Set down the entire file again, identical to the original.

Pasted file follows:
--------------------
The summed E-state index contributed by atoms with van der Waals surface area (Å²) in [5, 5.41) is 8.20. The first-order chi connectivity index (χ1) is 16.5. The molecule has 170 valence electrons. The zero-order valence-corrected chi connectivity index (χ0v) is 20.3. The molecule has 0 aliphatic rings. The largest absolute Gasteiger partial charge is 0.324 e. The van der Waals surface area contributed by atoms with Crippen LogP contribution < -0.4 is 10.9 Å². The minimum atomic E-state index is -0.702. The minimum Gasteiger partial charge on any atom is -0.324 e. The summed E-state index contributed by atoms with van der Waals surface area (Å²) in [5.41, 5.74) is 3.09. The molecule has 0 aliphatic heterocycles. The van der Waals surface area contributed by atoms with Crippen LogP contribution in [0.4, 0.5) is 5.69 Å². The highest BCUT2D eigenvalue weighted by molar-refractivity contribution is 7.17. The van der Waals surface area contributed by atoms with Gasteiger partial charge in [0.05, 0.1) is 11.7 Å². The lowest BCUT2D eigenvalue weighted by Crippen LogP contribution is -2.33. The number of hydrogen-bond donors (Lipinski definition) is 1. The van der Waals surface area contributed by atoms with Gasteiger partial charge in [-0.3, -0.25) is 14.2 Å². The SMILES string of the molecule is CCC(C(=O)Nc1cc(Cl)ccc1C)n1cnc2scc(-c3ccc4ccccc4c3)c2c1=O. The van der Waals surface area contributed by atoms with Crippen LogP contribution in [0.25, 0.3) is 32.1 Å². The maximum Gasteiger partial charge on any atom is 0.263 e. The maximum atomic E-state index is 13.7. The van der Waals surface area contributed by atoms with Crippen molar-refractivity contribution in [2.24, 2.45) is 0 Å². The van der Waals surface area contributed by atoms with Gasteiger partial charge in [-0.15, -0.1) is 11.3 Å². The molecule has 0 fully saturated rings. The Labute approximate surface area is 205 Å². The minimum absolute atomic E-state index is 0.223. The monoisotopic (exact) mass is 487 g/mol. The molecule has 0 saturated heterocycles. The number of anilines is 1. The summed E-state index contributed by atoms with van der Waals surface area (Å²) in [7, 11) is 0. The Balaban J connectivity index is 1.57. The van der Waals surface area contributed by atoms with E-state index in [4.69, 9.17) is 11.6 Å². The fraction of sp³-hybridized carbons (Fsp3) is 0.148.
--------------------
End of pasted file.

The summed E-state index contributed by atoms with van der Waals surface area (Å²) in [5, 5.41) is 8.20. The first-order chi connectivity index (χ1) is 16.5. The molecule has 170 valence electrons. The zero-order valence-corrected chi connectivity index (χ0v) is 20.3. The molecule has 0 aliphatic rings. The largest absolute Gasteiger partial charge is 0.324 e. The van der Waals surface area contributed by atoms with Crippen LogP contribution < -0.4 is 10.9 Å². The minimum atomic E-state index is -0.702. The minimum Gasteiger partial charge on any atom is -0.324 e. The summed E-state index contributed by atoms with van der Waals surface area (Å²) in [5.41, 5.74) is 3.09. The molecule has 0 aliphatic heterocycles. The van der Waals surface area contributed by atoms with Crippen LogP contribution in [0.4, 0.5) is 5.69 Å². The highest BCUT2D eigenvalue weighted by molar-refractivity contribution is 7.17. The van der Waals surface area contributed by atoms with Gasteiger partial charge in [0.05, 0.1) is 11.7 Å². The lowest BCUT2D eigenvalue weighted by Crippen LogP contribution is -2.33. The number of hydrogen-bond donors (Lipinski definition) is 1. The van der Waals surface area contributed by atoms with Gasteiger partial charge in [-0.3, -0.25) is 14.2 Å². The SMILES string of the molecule is CCC(C(=O)Nc1cc(Cl)ccc1C)n1cnc2scc(-c3ccc4ccccc4c3)c2c1=O. The van der Waals surface area contributed by atoms with Crippen LogP contribution in [0.25, 0.3) is 32.1 Å². The maximum Gasteiger partial charge on any atom is 0.263 e. The maximum atomic E-state index is 13.7. The van der Waals surface area contributed by atoms with Crippen molar-refractivity contribution in [2.24, 2.45) is 0 Å². The van der Waals surface area contributed by atoms with Gasteiger partial charge in [-0.15, -0.1) is 11.3 Å². The molecule has 0 fully saturated rings. The Labute approximate surface area is 205 Å². The minimum absolute atomic E-state index is 0.223. The monoisotopic (exact) mass is 487 g/mol. The molecule has 0 saturated heterocycles. The number of anilines is 1. The summed E-state index contributed by atoms with van der Waals surface area (Å²) in [7, 11) is 0. The Balaban J connectivity index is 1.57. The van der Waals surface area contributed by atoms with E-state index in [4.69, 9.17) is 11.6 Å². The fraction of sp³-hybridized carbons (Fsp3) is 0.148.